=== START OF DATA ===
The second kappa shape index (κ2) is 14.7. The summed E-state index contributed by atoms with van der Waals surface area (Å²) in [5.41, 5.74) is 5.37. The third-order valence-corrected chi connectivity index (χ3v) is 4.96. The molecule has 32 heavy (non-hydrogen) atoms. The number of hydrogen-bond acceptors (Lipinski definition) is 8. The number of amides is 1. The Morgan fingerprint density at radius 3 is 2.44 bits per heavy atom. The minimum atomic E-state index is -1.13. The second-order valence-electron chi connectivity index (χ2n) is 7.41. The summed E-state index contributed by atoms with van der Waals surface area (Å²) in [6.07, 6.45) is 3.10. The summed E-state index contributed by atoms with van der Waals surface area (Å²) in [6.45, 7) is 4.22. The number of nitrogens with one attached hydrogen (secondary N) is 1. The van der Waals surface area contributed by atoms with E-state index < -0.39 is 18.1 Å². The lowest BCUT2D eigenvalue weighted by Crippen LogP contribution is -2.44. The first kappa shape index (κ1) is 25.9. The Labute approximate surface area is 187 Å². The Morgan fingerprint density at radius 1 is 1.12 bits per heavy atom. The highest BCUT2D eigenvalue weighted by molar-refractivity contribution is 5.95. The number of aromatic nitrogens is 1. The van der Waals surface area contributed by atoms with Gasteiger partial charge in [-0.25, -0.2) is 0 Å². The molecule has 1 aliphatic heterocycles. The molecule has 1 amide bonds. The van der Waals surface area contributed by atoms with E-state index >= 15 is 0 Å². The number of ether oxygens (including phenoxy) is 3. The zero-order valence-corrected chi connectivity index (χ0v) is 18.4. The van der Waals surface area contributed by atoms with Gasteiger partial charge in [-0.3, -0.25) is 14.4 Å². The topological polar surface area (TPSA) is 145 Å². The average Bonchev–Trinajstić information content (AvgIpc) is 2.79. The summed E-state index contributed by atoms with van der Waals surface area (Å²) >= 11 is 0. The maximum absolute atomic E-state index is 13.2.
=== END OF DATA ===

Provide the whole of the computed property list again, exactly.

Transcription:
The second kappa shape index (κ2) is 14.7. The summed E-state index contributed by atoms with van der Waals surface area (Å²) in [5.41, 5.74) is 5.37. The third-order valence-corrected chi connectivity index (χ3v) is 4.96. The molecule has 32 heavy (non-hydrogen) atoms. The number of hydrogen-bond acceptors (Lipinski definition) is 8. The number of amides is 1. The Morgan fingerprint density at radius 3 is 2.44 bits per heavy atom. The minimum atomic E-state index is -1.13. The second-order valence-electron chi connectivity index (χ2n) is 7.41. The summed E-state index contributed by atoms with van der Waals surface area (Å²) in [6.07, 6.45) is 3.10. The summed E-state index contributed by atoms with van der Waals surface area (Å²) in [6.45, 7) is 4.22. The number of nitrogens with one attached hydrogen (secondary N) is 1. The van der Waals surface area contributed by atoms with E-state index < -0.39 is 18.1 Å². The lowest BCUT2D eigenvalue weighted by Crippen LogP contribution is -2.44. The first kappa shape index (κ1) is 25.9. The Labute approximate surface area is 187 Å². The Morgan fingerprint density at radius 1 is 1.12 bits per heavy atom. The highest BCUT2D eigenvalue weighted by molar-refractivity contribution is 5.95. The number of aromatic nitrogens is 1. The van der Waals surface area contributed by atoms with Gasteiger partial charge in [-0.25, -0.2) is 0 Å². The molecule has 1 aliphatic heterocycles. The molecule has 1 amide bonds. The van der Waals surface area contributed by atoms with E-state index >= 15 is 0 Å². The number of ether oxygens (including phenoxy) is 3. The zero-order valence-corrected chi connectivity index (χ0v) is 18.4. The van der Waals surface area contributed by atoms with Gasteiger partial charge in [-0.3, -0.25) is 14.4 Å². The topological polar surface area (TPSA) is 145 Å². The average Bonchev–Trinajstić information content (AvgIpc) is 2.79. The summed E-state index contributed by atoms with van der Waals surface area (Å²) >= 11 is 0. The maximum absolute atomic E-state index is 13.2.